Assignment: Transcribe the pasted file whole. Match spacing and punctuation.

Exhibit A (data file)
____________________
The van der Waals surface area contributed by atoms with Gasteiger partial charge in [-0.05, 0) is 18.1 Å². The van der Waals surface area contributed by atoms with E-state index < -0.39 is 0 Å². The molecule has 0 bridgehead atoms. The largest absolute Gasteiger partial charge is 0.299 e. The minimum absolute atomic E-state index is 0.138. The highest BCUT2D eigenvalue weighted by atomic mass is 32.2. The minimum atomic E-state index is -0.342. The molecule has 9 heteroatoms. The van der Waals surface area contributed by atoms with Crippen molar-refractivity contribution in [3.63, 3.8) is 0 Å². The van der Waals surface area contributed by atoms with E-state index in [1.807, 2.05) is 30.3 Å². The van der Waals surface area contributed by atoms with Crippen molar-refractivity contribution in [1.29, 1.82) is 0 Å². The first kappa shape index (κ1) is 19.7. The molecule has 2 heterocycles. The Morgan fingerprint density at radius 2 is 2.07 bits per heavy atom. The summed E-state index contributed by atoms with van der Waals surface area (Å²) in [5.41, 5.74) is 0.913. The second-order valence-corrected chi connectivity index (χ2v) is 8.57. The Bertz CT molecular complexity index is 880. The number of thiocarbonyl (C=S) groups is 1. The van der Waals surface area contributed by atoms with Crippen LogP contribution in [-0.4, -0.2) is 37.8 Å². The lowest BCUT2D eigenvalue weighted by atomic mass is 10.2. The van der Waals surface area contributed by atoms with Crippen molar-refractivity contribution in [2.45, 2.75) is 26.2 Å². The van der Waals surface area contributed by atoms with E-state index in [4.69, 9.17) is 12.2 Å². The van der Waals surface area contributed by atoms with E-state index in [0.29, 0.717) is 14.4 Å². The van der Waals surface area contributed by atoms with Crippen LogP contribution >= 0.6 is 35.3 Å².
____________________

The van der Waals surface area contributed by atoms with Gasteiger partial charge in [-0.05, 0) is 18.1 Å². The van der Waals surface area contributed by atoms with E-state index < -0.39 is 0 Å². The molecule has 0 bridgehead atoms. The largest absolute Gasteiger partial charge is 0.299 e. The minimum absolute atomic E-state index is 0.138. The highest BCUT2D eigenvalue weighted by atomic mass is 32.2. The minimum atomic E-state index is -0.342. The molecule has 9 heteroatoms. The van der Waals surface area contributed by atoms with Crippen molar-refractivity contribution in [3.63, 3.8) is 0 Å². The van der Waals surface area contributed by atoms with E-state index in [1.807, 2.05) is 30.3 Å². The van der Waals surface area contributed by atoms with Crippen molar-refractivity contribution in [1.29, 1.82) is 0 Å². The first kappa shape index (κ1) is 19.7. The molecule has 2 heterocycles. The Morgan fingerprint density at radius 2 is 2.07 bits per heavy atom. The summed E-state index contributed by atoms with van der Waals surface area (Å²) in [5.41, 5.74) is 0.913. The second-order valence-corrected chi connectivity index (χ2v) is 8.57. The Bertz CT molecular complexity index is 880. The number of thiocarbonyl (C=S) groups is 1. The van der Waals surface area contributed by atoms with Crippen LogP contribution in [-0.4, -0.2) is 37.8 Å². The lowest BCUT2D eigenvalue weighted by atomic mass is 10.2. The van der Waals surface area contributed by atoms with Crippen molar-refractivity contribution in [2.45, 2.75) is 26.2 Å². The van der Waals surface area contributed by atoms with E-state index in [4.69, 9.17) is 12.2 Å². The van der Waals surface area contributed by atoms with E-state index in [0.29, 0.717) is 14.4 Å². The van der Waals surface area contributed by atoms with Crippen LogP contribution >= 0.6 is 35.3 Å².